In the early 1980s, the National Highway Traffic Safety Administration issued a report on traffic lighting.
The report concluded that “no one is sure what can be done to improve traffic safety,” but one idea was to have lighted intersections with a “clear signal that the light is flashing and has a green or red tone.”
The report recommended that “vehicles traveling at high speed should turn onto red light and then turn left or right.”
This suggestion was adopted by the California State Transportation Agency, which eventually implemented traffic light changes in its state.
But it wasn’t until 1993 that California began to institute a traffic signal that used the color red.
That changed things.
By then, there was no federal regulation of traffic lights, so states like California were free to implement their own traffic signals.
The result was that the red traffic light system in California had the appearance of a white flashing light.
As a result, the red light signal system became a major headache for motorists.
Many drivers complained that they couldn’t see the light because of the glare.
In a state with so many intersections with so much red traffic, a bright green signal wasn’t going to solve the problem.
The problem went beyond traffic lights.
The red light system also led to increased costs.
In the mid-1980s, a report by the Federal Highway Administration found that traffic signals were causing “significant costs” to the federal government and that “increased costs resulting from the adoption of traffic light design and installation requirements may result in decreased funding for highway construction projects.”
That report also warned that the new red light regulations could “cause serious traffic and environmental problems in the future.”
As a consequence, in 1993 the California legislature passed a bill to increase the state’s annual minimum wage by $1.35 per hour.
That was the beginning of the $2.50-an-hour increase that California was supposed to receive over the next few years.
The increase didn’t happen.
Instead, the state was required to spend $200 million on new traffic light systems in order to cover the new minimum wage.
The new laws also created an incentive for California to increase its minimum wage, so it didn’t seem like the minimum wage would go up until 2021.
Meanwhile, the costs of implementing a new traffic signal system were rising.
The California Department of Transportation estimated that implementing the new traffic lights would cost $3.7 billion over the first decade.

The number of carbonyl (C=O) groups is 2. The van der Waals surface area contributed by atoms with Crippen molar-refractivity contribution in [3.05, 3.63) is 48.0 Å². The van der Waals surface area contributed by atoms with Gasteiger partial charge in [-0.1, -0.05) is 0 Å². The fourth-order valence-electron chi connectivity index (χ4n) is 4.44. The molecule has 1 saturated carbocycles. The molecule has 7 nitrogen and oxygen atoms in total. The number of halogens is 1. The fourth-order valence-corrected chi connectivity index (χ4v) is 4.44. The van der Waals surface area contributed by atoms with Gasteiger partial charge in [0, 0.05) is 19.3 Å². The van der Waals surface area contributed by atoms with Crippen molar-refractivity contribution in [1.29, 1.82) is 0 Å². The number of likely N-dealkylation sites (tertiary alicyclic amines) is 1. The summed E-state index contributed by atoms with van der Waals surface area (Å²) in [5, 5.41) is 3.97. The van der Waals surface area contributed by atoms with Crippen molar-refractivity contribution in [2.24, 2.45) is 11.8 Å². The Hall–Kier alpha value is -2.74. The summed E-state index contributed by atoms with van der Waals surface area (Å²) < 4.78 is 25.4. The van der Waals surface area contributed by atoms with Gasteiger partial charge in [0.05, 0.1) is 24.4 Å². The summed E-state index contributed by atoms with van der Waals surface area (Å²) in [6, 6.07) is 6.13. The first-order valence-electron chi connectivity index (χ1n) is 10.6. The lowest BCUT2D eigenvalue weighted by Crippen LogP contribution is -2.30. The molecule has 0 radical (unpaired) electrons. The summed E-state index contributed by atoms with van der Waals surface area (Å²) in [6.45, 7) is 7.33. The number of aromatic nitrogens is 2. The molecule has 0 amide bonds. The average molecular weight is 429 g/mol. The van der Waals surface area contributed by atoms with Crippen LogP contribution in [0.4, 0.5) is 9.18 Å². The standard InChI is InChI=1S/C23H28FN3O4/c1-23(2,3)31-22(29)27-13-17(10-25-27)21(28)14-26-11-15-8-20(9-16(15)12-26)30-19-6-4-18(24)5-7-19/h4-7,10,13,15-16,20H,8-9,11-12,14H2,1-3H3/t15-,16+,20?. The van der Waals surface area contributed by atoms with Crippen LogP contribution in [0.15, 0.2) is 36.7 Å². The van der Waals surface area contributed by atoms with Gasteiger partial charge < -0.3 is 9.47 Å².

That number was rising every year.
As the state and federal governments continued to increase their budgets for highway projects, the traffic signal program was in serious trouble.
The federal Highway Trust Fund, the rainy day fund that the federal Highway Administration funds, was depleted and was about to run out in 2022.
Congress eventually passed a law in 1998 called the Interstate Highway Safety Act to prevent states from going over their emergency funding limits and keep their state highways in good repair.
In order to meet the new requirements, Congress also increased the federal minimum wage and required states to spend at least $3 billion on traffic signal upgrades.
In fact, by the end of 2019, California had spent more than $2 billion to implement traffic signal improvements.
That money was supposed help the state pay for a $1 billion infrastructure upgrade for the Golden State’s Interstate 5 freeway.
But the Highway Trust fund is so small that states could not spend that money on new lights, road projects, or other transportation projects.
As part of the agreement, the Highway Agency agreed to make a significant payment to California, in addition to the $1-billion payment it had already made.
The Highway Agency made the payments to California in exchange for maintaining its highway system.
But what happens if California doesn’t meet the state minimum wage?
The highway agency could impose fines on California for not meeting its requirements.
So the Highway Administration asked the California Public Utilities Commission to put in place a new revenue stream.
The agency proposed that California would pay for the state highway program through a “transportation improvement fee.”
This fee would be paid by a fee levied on Californians to make up the difference between the state wage and the “transport improvement fee” paid by the Highway Authority.
The Transportation Improvement Fee is a new system that the state pays for road construction and maintenance.
When the Highway Act was passed, it gave California a one-year window to make the transportation improvement fee payment.
But by the time the Highway Board met in 2018, the transportation fund had depleted to a point that it could no longer cover the transportation program’s obligations.
So, the agency asked the Public Utilities Board to write a new law that would allow the agency to pay for California’s transportation program.
The Public Utilities Act, however, does not provide any mechanism to allow the state to make those payments without violating the Highway Fund’s emergency appropriation limit.
So California’s request for a transportation improvement revenue stream fell through.
It was now up to the Highway Administrator to write the law that allowed the agency the ability to make payments to the transportation account without violating its emergency appropriation.